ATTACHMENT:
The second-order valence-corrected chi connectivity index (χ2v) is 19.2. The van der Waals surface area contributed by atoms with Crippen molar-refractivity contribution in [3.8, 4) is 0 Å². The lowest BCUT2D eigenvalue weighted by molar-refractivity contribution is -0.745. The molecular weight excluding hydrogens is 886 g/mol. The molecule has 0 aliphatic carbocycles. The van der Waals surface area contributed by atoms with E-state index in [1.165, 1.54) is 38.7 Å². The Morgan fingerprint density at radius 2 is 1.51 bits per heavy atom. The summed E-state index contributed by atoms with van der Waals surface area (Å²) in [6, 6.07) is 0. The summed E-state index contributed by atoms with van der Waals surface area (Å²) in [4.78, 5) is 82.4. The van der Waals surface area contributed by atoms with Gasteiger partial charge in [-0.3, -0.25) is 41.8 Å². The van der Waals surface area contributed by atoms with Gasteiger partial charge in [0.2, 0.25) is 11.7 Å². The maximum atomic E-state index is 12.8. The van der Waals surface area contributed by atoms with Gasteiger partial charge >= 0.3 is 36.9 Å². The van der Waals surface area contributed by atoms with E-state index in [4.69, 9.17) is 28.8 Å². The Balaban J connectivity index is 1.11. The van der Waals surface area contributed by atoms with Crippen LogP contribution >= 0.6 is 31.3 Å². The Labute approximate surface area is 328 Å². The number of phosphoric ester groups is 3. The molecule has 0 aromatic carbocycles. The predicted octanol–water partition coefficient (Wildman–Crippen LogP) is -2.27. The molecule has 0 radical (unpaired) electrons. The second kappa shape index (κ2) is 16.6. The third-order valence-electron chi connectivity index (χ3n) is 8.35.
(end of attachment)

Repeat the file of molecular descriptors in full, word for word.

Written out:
The second-order valence-corrected chi connectivity index (χ2v) is 19.2. The van der Waals surface area contributed by atoms with Crippen molar-refractivity contribution in [3.8, 4) is 0 Å². The lowest BCUT2D eigenvalue weighted by molar-refractivity contribution is -0.745. The molecular weight excluding hydrogens is 886 g/mol. The molecule has 0 aliphatic carbocycles. The van der Waals surface area contributed by atoms with E-state index in [1.165, 1.54) is 38.7 Å². The Morgan fingerprint density at radius 2 is 1.51 bits per heavy atom. The summed E-state index contributed by atoms with van der Waals surface area (Å²) in [6, 6.07) is 0. The summed E-state index contributed by atoms with van der Waals surface area (Å²) in [4.78, 5) is 82.4. The van der Waals surface area contributed by atoms with Gasteiger partial charge in [-0.3, -0.25) is 41.8 Å². The van der Waals surface area contributed by atoms with Gasteiger partial charge in [0.2, 0.25) is 11.7 Å². The maximum atomic E-state index is 12.8. The van der Waals surface area contributed by atoms with Gasteiger partial charge >= 0.3 is 36.9 Å². The van der Waals surface area contributed by atoms with E-state index in [4.69, 9.17) is 28.8 Å². The Balaban J connectivity index is 1.11. The van der Waals surface area contributed by atoms with Crippen LogP contribution >= 0.6 is 31.3 Å². The Labute approximate surface area is 328 Å². The number of phosphoric ester groups is 3. The molecule has 0 aromatic carbocycles. The predicted octanol–water partition coefficient (Wildman–Crippen LogP) is -2.27. The molecule has 0 radical (unpaired) electrons. The second kappa shape index (κ2) is 16.6. The third-order valence-electron chi connectivity index (χ3n) is 8.35.